Fred Clarke, 1921 – 2013: A Perfect Gentleman.

Very few of us are fortunate enough to go through life with a personal champion to help and support us at every turn. But Arthur C. Clarke was lucky enough to have such an advocate in his brother Fred. The two brothers have always reminded me of Jim Nightshade and Will Halloway  – loyal and heroic friends – in Ray Bradbury’s elegiac masterpiece Something Wicked This Way Comes: inseparable and devoted to each other. Where one goes, the other will always follow: “The wind flew Jim away. A similar kite, Will swooped to follow.”

Fred and Arthur shared a bond that not even half the Earth’s circumference could break. When Arthur moved to Sri Lanka (or Ceylon as it was then known) in the 1950s, Fred stayed in the UK. They met up regularly thereafter at various events such as the Minehead Space Festival in 1992 (recently revisited on the BIS website), and always it seemed as if the brothers had never been apart:

Sea of Space – the Voyages of Arthur C. Clarke (From the BIS Archives)

From the BIS Archives: Remembering Arthur C. Clarke – Minehead’s Local Hero

I had the privilege of meeting Fred only once but it was enough to be struck by his selfless devotion to the Clarke legacy. In his tales and anecdotes, Fred could evoke Arthur better than anyone. During that meeting it was as if the more famous of the two siblings was there in the same room, a benign presence warmly appreciative – as he always was – of his brother’s efforts, of Fred’s unfailing resolve not to let time diminish the intensity of Arthur’s achievements. And surely those achievements are, in part at least, also Fred’s. After all, he was the one who got out of bed in the early hours of the morning to answer the phone to Stanley Kubrick when the famously demanding auteur wanted to speak to Arthur. And that was just one instance among countless others when Fred was the first to step forward in his brother’s name, the first to champion his work.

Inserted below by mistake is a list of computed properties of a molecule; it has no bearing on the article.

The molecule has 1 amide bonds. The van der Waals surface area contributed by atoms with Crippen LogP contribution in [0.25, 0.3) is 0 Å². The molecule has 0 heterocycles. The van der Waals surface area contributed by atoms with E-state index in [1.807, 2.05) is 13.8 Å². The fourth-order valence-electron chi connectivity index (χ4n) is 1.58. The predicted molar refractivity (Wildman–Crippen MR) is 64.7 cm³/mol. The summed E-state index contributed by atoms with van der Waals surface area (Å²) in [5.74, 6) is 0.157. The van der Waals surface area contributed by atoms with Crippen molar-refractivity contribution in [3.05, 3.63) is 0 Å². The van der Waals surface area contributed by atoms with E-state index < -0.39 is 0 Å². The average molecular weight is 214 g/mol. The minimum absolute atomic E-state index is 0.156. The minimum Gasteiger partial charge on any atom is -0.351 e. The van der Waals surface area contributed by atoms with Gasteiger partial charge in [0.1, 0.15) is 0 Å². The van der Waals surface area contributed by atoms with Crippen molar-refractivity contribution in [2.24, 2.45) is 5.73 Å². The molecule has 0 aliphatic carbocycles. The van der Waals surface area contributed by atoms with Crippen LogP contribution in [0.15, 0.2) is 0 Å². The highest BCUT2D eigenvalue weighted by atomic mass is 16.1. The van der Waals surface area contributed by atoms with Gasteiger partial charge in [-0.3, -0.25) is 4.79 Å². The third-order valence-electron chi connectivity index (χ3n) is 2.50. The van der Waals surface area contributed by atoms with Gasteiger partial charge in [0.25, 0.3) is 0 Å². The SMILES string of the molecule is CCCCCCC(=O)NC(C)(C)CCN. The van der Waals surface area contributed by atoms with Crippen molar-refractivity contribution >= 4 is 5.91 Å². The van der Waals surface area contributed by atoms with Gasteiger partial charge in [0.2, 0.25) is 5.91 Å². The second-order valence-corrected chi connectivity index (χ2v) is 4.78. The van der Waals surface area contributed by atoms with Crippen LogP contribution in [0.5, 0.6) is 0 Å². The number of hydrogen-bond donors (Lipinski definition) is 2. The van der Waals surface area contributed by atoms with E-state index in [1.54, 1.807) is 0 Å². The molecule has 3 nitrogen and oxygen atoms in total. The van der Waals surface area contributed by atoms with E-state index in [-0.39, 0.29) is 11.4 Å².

What struck me most about Fred was his ability to deal with the adversities of advancing years in good cheer. In that respect he was one of the bravest men I have ever encountered. Problems with mobility and failing eyesight did nothing to dampen his enthusiasm and energy. In many ways, he was much like Reg Turnill, another champion now sadly lost to us. With the recent departure of Patrick Moore and Les Shepherd it really does seem as if the early history of the BIS is passing beyond living memory; but not beyond the Society’s ability to record the vital contribution these individuals made to its history and its legacy.  We were lucky indeed to have Fred in our ranks (an exemplar of Shakespeare’s “good yeoman”, and none better) supporting the BIS for as long as he did, progressing from a founding figure to a much loved elder statesman.

By all accounts, Fred was an unfailingly modest man, never fazed by the glamour that surrounded his brother. To paraphrase Kipling, he walked “with Kings” but never lost “the common touch.” Occupying neither the spotlight nor the shadows, he was always a distinctive figure, standing by his brother’s side, a position he maintained from childhood to the last of his days, tirelessly working to the very end to keep Arthur’s memory alive.  He was the brother we might all have wished for. And like Arthur, Fred was a man of letters, the author of several books.

I’d like to think the brothers, separated by Arthur’s death in 2008, are together again now, perhaps somehow back in the fields surrounding the family farm in Somerset: two kites swooping together; two kestrels on the wing, both chasing once more the dreams they were destined to share in life.

Mark

MarkStewart, FBIS
BIS Honorary Archival Librarian/Editor (Odyssey)
[email protected]

 

Fred Clarke

Fred Clarke, a life-long champion of his brother’s work and achievements.

Arthur C. Clarke

Fred celebrating the Arthur C. Clarke Gala with Bill Paxton and Buzz Aldrin, Los Angeles, November 2001.

Rob Godwin

Fred with Rob Godwin, CEO of CG Publishing Inc/Apogee Space Books.

Fred Clarke

Fred as Guest of Honour with Jerry Stone at the first “Arthurs” Awards at the British Rocketry Oral History Project Conference Dinner, Charterhouse School, April 2005.


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